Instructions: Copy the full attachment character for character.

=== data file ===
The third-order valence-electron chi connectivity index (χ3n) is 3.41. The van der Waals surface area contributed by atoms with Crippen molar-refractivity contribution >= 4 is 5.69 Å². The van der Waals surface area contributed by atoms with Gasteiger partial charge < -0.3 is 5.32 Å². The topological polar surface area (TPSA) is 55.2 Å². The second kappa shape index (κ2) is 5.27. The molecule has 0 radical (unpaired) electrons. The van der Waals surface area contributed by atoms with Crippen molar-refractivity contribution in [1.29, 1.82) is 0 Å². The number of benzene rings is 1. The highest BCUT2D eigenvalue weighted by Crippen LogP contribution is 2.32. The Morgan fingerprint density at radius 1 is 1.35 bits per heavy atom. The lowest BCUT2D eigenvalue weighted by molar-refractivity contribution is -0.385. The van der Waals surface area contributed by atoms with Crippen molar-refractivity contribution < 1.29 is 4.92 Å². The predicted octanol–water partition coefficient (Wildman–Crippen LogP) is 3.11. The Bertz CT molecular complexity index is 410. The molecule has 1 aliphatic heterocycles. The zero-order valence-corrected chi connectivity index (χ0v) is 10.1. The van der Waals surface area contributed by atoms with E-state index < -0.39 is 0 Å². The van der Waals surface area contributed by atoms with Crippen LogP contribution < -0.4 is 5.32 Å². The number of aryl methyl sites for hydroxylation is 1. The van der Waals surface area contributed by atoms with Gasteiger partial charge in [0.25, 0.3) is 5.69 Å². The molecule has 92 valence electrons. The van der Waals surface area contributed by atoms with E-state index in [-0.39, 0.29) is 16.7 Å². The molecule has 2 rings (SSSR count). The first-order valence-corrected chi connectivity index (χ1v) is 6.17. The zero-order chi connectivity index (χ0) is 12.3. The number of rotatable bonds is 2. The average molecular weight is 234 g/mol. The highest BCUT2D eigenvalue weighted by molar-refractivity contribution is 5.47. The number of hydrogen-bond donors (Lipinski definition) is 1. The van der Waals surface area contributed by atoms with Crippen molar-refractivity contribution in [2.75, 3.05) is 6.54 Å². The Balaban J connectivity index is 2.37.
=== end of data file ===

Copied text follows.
The third-order valence-electron chi connectivity index (χ3n) is 3.41. The van der Waals surface area contributed by atoms with Crippen molar-refractivity contribution >= 4 is 5.69 Å². The van der Waals surface area contributed by atoms with Gasteiger partial charge < -0.3 is 5.32 Å². The topological polar surface area (TPSA) is 55.2 Å². The second kappa shape index (κ2) is 5.27. The molecule has 0 radical (unpaired) electrons. The van der Waals surface area contributed by atoms with Crippen molar-refractivity contribution in [1.29, 1.82) is 0 Å². The number of benzene rings is 1. The highest BCUT2D eigenvalue weighted by Crippen LogP contribution is 2.32. The Morgan fingerprint density at radius 1 is 1.35 bits per heavy atom. The lowest BCUT2D eigenvalue weighted by molar-refractivity contribution is -0.385. The van der Waals surface area contributed by atoms with Crippen molar-refractivity contribution < 1.29 is 4.92 Å². The predicted octanol–water partition coefficient (Wildman–Crippen LogP) is 3.11. The Bertz CT molecular complexity index is 410. The molecule has 1 aliphatic heterocycles. The zero-order valence-corrected chi connectivity index (χ0v) is 10.1. The van der Waals surface area contributed by atoms with E-state index < -0.39 is 0 Å². The van der Waals surface area contributed by atoms with Crippen LogP contribution < -0.4 is 5.32 Å². The number of aryl methyl sites for hydroxylation is 1. The van der Waals surface area contributed by atoms with Gasteiger partial charge in [0.25, 0.3) is 5.69 Å². The molecule has 92 valence electrons. The van der Waals surface area contributed by atoms with E-state index in [-0.39, 0.29) is 16.7 Å². The molecule has 2 rings (SSSR count). The first-order valence-corrected chi connectivity index (χ1v) is 6.17. The zero-order chi connectivity index (χ0) is 12.3. The number of rotatable bonds is 2. The average molecular weight is 234 g/mol. The highest BCUT2D eigenvalue weighted by molar-refractivity contribution is 5.47. The number of hydrogen-bond donors (Lipinski definition) is 1. The van der Waals surface area contributed by atoms with Crippen molar-refractivity contribution in [2.75, 3.05) is 6.54 Å². The Balaban J connectivity index is 2.37.